Jim HeppelmannCEO, PTC
Using machine learning and simulation technology from two applications, an engineer created a digital twin of the CytroPac and then tweaked the design in an attempt to lower the temperature. He discovered a 30% increase in cooling efficiency was needed -- without changing the system packaging. Using the digital twin and then 3D printing, the engineer demonstrated how excess material could be removed from the design while maintaining its structural integrity. In testing the new design using augmented reality, the engineer discovered the new design could achieve a 43% improved cooling efficiency with a design that weighed 66% less than its previous iteration.
On the digital side of Bosch Rexroth, a team member demonstrated how she used ThingWorx to integrate sales data from Salesforce and the engineering team's usage data to create a sales recommendation engine. With this app, the sales team could optimize processes and identify upsell and cross-sell opportunities, as well as ultimately improve customer service and satisfaction. Using ThingWorx, Bosch Rexroth was able to create the application 10 times faster than if it had built from the ground up.
Another member of the digital team on the LiveWorx stage demonstrated building a virtual brochure to help sales show potential customers products anytime, anywhere using virtual reality/augmented reality and a HoloLens. He was also working on eliminating service manuals with AR/VR and demonstrated a step-by-step filter replacement procedure, thereby "replacing many pages of documentation with 3D software -- the universal language."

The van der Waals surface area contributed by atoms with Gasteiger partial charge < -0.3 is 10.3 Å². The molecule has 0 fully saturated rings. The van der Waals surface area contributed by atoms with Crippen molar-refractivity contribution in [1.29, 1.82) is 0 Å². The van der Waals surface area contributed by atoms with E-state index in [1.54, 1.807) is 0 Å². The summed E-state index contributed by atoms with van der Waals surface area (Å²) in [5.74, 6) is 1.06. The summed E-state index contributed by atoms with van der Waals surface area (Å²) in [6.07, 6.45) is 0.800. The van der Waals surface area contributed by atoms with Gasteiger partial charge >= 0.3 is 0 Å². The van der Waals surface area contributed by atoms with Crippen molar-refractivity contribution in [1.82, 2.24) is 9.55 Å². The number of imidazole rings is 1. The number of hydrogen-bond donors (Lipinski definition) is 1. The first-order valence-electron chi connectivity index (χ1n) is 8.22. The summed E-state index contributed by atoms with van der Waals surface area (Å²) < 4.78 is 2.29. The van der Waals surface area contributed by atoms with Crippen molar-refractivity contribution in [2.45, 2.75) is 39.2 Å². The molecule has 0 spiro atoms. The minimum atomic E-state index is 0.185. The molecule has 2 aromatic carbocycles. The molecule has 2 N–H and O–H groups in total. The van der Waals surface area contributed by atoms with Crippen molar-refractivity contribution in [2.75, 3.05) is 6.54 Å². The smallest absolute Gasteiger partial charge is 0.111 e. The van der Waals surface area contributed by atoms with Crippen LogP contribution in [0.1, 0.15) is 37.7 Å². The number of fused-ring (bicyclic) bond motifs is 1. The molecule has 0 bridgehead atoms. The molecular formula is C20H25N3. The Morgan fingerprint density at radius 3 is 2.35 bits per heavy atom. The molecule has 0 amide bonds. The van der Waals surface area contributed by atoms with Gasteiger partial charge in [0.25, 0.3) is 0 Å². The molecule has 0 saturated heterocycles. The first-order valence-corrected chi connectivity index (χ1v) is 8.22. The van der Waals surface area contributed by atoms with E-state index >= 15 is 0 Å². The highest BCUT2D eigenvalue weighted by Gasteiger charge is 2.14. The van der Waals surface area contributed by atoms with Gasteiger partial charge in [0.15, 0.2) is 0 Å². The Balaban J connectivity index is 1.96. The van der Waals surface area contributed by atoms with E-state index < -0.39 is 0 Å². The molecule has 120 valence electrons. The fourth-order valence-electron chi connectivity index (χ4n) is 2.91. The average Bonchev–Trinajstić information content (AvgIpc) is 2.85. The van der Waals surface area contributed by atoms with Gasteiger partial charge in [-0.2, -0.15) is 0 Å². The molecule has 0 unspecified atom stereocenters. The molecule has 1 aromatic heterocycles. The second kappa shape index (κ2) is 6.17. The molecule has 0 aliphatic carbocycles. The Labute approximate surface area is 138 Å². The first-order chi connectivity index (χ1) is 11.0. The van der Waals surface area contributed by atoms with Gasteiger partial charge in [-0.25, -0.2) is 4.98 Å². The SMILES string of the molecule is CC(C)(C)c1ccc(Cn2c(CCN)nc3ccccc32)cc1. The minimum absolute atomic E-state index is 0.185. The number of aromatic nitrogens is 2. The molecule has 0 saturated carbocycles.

On the sales and marketing side, salespeople could use the engineer's data to monitor how CytroPac systems of existing customers in their sales territory were operating, mixing up the traditional notion of customer relationship management (CRM), thus, giving them proactive sales capabilities.
"Customers don't make good sensors," Heppelmann said, noting companies usually only hear from customers when something is wrong. "And then it's too late to be proactive; you're in firefighting mode." By using new CRM models and the custom-designed sales recommendation engine, salespeople could monitor products, determine customer satisfaction based on performance, and identify opportunities for upselling or offering better product recommendations to their customers.
From here, the process could continue; the phenomena of physical and digital convergence on an endless loop. Engineers would identify new issues or areas of improvements, digital designers could improve processes and make new apps, and sales and marketing could boost profits and productivity. Monitoring leads to design, new products lead to new sales and new applications are monitored in the field. "Everything will come full circle," Heppelmann said.
Check out coverage of LiveWorx 2016.